Rare Tornadoes Strike Desert Southwest, Touching Down in Arizona and Nevada

Most of the Desert Southwest averages less than 10 inches of precipitation a year, but when it rains, it pours. Parts of Arizona, Nevada and Utah got a bit more than they bargained for Sunday when afternoon monsoonal downpours popped up, with several tornadoes touching down.

Tornadoes are a rarity in the southwestern United States, but multiple twisters were on the ground simultaneously for a time Sunday evening. One churned ominously close to Interstate 15 in Nevada, and another was photographed from near Lake George, Utah, as it slipped into northern Arizona.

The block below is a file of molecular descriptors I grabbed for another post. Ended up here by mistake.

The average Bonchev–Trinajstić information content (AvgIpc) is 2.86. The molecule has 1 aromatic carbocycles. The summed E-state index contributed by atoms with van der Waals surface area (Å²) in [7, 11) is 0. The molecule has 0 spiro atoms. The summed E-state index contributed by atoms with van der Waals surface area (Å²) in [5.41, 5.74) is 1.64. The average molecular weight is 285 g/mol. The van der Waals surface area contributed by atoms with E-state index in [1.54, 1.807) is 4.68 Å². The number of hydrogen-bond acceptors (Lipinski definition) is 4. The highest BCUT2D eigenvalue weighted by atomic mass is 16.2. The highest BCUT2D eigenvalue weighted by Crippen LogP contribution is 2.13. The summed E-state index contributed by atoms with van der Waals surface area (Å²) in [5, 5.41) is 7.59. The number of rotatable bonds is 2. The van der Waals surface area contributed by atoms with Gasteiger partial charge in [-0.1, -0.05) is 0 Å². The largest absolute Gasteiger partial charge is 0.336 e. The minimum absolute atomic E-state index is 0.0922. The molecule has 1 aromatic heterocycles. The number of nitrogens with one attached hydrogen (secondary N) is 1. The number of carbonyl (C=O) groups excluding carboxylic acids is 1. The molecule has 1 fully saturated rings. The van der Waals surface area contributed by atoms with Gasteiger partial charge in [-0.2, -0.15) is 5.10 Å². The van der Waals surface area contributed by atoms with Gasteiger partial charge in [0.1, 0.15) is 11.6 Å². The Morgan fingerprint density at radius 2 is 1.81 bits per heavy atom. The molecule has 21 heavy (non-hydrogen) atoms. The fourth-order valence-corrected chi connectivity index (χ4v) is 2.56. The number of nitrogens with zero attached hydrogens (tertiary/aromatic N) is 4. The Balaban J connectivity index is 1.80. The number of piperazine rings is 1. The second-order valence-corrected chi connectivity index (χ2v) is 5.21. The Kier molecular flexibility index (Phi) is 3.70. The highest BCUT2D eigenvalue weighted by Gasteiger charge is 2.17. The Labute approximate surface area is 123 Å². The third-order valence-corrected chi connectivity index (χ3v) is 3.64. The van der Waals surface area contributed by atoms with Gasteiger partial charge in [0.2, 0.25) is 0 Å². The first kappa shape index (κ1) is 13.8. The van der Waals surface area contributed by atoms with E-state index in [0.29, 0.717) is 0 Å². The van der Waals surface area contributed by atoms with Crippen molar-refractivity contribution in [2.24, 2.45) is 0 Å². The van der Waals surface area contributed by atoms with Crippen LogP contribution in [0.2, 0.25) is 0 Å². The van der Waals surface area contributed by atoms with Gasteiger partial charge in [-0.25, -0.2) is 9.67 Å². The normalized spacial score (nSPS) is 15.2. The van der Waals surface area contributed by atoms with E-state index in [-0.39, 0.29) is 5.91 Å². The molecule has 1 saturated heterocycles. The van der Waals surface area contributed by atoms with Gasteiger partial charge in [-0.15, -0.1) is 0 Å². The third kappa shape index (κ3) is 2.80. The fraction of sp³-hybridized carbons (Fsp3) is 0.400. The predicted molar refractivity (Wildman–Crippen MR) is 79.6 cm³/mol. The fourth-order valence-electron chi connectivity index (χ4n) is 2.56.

Part of southern Arizona was included in a Level 1 out of 5 marginal risk for severe thunderstorms by the Storm Prediction Center in early morning forecasts. The chance of tornadoes was never advertised.

“[I was] looking south and that’s when I first saw the funnel,” wrote Brody Cowing, a rising junior in high school who was visiting his grandparents near St. George, Utah, at the time. Cowing plans to attend college and study atmospheric sciences or meteorology, and had known severe thunderstorms were possible.

“I brought out my new camera onto the back porch of my grandma’s house just to try to catch some photos of the mammatus on the anvil from the [western] storm near Mesquite,” he wrote. Mammatus clouds, which form on the underside of thunderstorm anvils, resemble bubble wrap-like pouches. “I tried bagging some cool pics, but didn’t have much luck [at first].”

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Source: MSN